"The oldest is 70. The youngest, 26. In between, the best list of this kind I have ever seen."--Marlon James
In three issues, the literary anthology from leading editor John Freeman has gained an international following and wide acclaim: "fresh, provocative, engrossing" (BBC.com), "impressively diverse" (O Magazine), "bold, searching" (Minneapolis Star-Tribune). Freeman's: The Future of New Writing departs from the series' progression of themes. This special fourth installment instead introduces a list--to be announced just before publication--of more than twenty-five poets, essayists, novelists, and short story writers from around the world who are shaping the literary conversation right now and will continue to impact it in years to come.Drawing on recommendations from book editors, critics, translators, and authors from across the globe, Freeman's: The Future of New Writing includes pieces from a select list of writers aged 25 to 70, from nearly twenty countries, and writing in almost as many languages. This will be a new kind of list, and an aesthetic manifesto for our times. Against a climate of nationalism and silo'd thinking, writers remain influenced by work from outside their region, genre, and especially age group. Serious readers, this special issue celebrates, have always read this way too--and Freeman's: The Future of New Writing brings them an exciting view of where writing is going next.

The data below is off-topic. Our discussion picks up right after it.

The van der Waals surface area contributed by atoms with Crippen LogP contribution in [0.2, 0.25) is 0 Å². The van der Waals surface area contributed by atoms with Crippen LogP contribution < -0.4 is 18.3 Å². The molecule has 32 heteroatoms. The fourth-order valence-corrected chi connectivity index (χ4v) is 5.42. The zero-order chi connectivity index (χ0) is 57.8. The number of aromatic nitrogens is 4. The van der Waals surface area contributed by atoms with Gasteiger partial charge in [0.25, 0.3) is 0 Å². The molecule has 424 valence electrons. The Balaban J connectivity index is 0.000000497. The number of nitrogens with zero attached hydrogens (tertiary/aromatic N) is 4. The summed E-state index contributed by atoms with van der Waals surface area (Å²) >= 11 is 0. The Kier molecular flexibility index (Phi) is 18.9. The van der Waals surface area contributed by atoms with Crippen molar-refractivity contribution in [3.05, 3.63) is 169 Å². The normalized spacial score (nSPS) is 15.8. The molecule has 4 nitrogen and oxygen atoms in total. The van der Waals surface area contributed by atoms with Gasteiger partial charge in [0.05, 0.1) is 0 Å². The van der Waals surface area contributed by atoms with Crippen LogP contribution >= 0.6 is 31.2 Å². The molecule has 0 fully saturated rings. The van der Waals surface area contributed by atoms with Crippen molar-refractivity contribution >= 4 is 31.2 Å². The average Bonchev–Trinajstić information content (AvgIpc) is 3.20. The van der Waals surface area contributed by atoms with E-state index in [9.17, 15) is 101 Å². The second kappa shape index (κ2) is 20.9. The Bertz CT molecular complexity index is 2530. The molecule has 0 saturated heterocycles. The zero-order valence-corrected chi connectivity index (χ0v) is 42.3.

Freeman's now has partners around the world, in the UK (Grove Press UK), Australia (Text Publishing), Sweden (Bokf rlaget Polaris), Italy (Edizioni Black Coffee), and Romania (Black Button), and China (Archipel Press)
About the Author
John Freeman was the editor of Granta until 2013. His books include How to Read a Novelist, Tales of Two Cities, and the forthcoming Tales of Two Americas. Maps, his debut collection of poems, will be published by Copper Canyon in fall 2017. He is executive editor at the Literary Hub and teaches at the New School and New York University. His work has appeared in the New Yorker and the Paris Review and has been translated into twenty languages.